What the World Was Watching: SMW Thanksgiving Thunder ’95 (Johnson City)

This show took place at Freedom Hall in Johnson City, Tennessee on November 25, 1995.  It drew a crowd of 550 fans, a decline from the 800 fans who attended the Halloween Scream card there on October 28.  Footage of the show is provided by a fan recording.

Ring announcer Tommy Noe tells fans that Terry Gordy has a concussion and cannot compete, covering up for Gordy’s inability to show due to a prior commitment in Japan.

Buddy Landel walks into the ring and tells fans that Jos LeDuc has no showed because of a family issue.  Landel says that he is willing to face Tommy Rich and the Punisher in a handicap match until Commissioner Bob Armstrong comes out and says he will help Landel find a partner.

Read more

What the World Was Watching: Smoky Mountain TV – November 25, 1995

Chip Kessler and Les Thatcher are in the booth, calling the 200th and final episode of Smoky Mountain TV from Cumberland, Kentucky.

Read more

Shawn Michaels vs. Max Moon (and other Dream Matches)

Image result for max moon

Welcome to more Dream Matches! This time with my new obsession: random forgotten characters! All of this is readily available on YouTube.

So the accepted story with Max Moon goes as follows: Lucha superstar Konnan was brought in to the WWF by Vince McMahon in hopes of playing this futuristic spaceman superhero-type character. He spends a bajillion dollars on the suit, including gauntlets that fire streamers and a steam-shooting rocket pack to “jump” up the ring steps. But then Konnan, owing to his success in Mexico (where he was actually on a soap opera, plus was selling out major shows) and the fact that the suit took a ton of effort, was like “fuck this” and bailed, never even making TV with the gear. Vince was furious and left with this wildly expensive ridiculous suit, at which point Paul Diamond, probably about to be cut as his “Kato” persona was now a complete jobber act, made one of the smartest observations in history: “Hey, I bet I could fit in that suit”. And so suddenly Diamond is now repackaged as this new character, adding about 4-5 months of WWF paydays to his career until they cut him loose for real. Diamond explains some of it, here.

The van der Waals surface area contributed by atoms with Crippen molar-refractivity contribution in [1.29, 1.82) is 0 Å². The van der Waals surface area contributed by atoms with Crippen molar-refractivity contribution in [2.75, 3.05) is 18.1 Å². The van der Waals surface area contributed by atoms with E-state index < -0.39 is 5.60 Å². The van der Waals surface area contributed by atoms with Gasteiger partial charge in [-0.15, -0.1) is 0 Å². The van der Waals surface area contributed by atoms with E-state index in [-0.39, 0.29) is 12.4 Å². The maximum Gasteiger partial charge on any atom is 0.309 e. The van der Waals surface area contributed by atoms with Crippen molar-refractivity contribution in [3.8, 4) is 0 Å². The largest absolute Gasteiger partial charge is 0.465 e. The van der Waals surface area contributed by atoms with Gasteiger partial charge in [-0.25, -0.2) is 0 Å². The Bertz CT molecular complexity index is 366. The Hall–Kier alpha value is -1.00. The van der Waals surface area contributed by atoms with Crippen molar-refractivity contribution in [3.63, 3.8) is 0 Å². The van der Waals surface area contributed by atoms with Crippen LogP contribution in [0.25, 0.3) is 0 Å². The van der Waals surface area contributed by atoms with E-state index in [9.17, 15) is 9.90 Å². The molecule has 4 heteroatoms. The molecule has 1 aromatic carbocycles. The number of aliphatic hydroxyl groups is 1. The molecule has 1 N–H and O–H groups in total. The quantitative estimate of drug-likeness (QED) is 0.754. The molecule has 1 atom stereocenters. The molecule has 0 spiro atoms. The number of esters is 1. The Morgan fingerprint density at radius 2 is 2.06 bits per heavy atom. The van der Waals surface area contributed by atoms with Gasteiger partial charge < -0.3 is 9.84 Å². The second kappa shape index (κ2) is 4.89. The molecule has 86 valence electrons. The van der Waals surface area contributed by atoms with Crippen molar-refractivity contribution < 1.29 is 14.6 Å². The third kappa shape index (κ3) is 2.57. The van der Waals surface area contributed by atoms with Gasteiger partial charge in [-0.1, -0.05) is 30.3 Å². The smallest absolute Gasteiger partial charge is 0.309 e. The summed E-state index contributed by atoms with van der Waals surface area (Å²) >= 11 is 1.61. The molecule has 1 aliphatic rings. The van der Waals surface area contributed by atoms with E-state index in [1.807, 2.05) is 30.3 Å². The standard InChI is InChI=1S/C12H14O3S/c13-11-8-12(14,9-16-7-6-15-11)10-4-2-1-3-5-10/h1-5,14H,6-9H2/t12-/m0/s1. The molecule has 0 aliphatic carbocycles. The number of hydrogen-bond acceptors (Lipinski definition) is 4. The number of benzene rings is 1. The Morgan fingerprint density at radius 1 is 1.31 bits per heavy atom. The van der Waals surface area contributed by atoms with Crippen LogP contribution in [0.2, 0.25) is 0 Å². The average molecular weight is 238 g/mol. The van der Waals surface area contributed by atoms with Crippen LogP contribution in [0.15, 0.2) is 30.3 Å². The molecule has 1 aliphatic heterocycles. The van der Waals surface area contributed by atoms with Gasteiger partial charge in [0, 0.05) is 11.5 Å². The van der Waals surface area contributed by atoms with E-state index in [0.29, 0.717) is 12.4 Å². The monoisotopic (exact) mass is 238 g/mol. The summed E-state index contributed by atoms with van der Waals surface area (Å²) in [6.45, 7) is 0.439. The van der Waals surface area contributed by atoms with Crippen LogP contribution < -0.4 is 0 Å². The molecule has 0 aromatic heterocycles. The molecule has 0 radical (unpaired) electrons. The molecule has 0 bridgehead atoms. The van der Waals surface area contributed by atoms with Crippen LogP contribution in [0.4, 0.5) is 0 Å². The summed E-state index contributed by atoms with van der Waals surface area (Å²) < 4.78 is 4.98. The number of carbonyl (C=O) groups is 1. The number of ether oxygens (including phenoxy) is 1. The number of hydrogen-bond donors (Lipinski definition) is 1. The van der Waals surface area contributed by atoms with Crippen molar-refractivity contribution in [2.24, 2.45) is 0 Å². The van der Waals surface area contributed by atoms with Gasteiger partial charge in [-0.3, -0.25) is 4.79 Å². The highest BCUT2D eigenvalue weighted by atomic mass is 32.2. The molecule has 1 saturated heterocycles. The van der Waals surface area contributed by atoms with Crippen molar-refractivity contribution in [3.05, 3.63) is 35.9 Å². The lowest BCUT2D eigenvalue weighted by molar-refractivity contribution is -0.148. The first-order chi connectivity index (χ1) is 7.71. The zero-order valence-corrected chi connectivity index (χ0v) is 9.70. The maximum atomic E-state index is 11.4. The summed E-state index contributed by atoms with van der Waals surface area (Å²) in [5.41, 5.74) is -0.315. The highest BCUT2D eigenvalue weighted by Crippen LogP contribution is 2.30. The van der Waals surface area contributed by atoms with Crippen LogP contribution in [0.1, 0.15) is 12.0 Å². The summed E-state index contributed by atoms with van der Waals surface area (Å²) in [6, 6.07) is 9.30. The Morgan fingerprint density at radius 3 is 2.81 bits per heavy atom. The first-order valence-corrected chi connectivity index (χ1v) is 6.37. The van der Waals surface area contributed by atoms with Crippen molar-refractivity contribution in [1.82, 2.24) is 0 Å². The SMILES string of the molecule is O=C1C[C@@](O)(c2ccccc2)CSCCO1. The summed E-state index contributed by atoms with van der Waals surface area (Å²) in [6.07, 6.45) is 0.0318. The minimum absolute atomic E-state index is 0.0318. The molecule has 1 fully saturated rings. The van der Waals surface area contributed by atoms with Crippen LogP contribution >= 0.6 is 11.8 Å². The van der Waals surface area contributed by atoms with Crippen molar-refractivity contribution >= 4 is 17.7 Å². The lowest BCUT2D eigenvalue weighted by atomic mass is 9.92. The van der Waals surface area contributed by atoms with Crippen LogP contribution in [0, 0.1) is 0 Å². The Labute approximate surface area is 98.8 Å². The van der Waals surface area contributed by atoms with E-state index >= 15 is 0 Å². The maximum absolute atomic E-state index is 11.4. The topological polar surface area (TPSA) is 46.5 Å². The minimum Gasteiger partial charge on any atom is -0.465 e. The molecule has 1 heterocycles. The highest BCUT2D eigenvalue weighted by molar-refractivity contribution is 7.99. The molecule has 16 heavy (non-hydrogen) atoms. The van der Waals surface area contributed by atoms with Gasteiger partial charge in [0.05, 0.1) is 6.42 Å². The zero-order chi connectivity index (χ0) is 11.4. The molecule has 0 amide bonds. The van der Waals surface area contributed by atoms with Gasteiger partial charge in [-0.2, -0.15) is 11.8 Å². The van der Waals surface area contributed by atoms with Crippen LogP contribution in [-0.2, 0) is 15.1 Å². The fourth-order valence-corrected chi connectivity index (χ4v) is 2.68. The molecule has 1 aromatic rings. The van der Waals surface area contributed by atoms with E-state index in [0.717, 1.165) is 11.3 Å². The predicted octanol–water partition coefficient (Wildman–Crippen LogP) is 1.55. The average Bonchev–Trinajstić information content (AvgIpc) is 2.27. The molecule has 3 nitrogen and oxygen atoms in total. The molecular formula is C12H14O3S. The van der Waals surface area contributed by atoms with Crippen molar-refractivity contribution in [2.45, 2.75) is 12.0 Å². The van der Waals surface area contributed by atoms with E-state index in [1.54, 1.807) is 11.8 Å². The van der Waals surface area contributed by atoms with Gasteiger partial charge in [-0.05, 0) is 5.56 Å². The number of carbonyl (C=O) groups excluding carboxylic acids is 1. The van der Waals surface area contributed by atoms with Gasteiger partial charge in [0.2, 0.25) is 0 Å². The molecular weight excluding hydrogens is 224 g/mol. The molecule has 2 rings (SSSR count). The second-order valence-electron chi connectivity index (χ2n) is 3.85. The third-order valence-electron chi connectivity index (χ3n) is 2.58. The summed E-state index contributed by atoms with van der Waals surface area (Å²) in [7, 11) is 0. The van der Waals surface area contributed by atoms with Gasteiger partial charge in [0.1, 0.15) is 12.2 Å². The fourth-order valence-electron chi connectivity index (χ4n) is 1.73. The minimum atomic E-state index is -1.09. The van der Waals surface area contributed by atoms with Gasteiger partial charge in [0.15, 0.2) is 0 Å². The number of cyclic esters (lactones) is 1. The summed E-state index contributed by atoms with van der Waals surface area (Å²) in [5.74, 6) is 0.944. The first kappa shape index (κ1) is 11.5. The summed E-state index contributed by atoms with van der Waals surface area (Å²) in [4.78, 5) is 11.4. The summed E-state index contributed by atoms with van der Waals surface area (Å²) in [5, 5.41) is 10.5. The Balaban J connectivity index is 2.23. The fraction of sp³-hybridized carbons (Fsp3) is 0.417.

Read more

What the World Was Watching: Smoky Mountain TV – November 18, 1995

Chip Kessler and Les Thatcher are doing commentary and they are taped from Cumberland, Kentucky.

Read more

What the World Was Watching: USWA Championship Wrestling – December 23, 1995

Lance Russell and Dave Brown are calling the action, originating from the WMC-TV5 studio in Memphis, Tennessee.

Brown talks with Scott Bowden, who says PG-13 are not in the same league as the Rock N’ Roll Express.  He shows footage of the feud earlier in the year between the two teams to make it seem like the Express dominated it.

Read more

What the World Was Watching: Smoky Mountain TV – November 11, 1995

Chip Kessler and Les Thatcher kick off the last television taping in the promotion’s history at Cumberland High School in Cumberland, Kentucky.  According to prowrestlinghistory.com, the taping took place on November 6 and attracted 200 fans.

Read more

What the World Was Watching: Smoky Mountain TV – November 4, 1995

Chip Kessler and Les Thatcher are in the booth and they are concluding the tapings in Harlan, Kentucky.

Read more

What the World Was Watching: Smoky Mountain Wrestling – October 28, 1995

Chip Kessler and Les Thatcher are handling commentary and they are taped from Harlan, Kentucky.

Read more

What the World Was Watching: Smoky Mountain TV – October 21, 1995

Reminder to vote in the Doomies.  Polls close Saturday!  https://blogofdoom.com/index.php/2021/01/04/seventh-annual-doomie-awards-poll/

Chip Kessler and Les Thatcher are doing commentary and they are taped from Harlan, Kentucky.

Read more

What the World Was Watching: USWA Championship Wrestling – November 25, 1995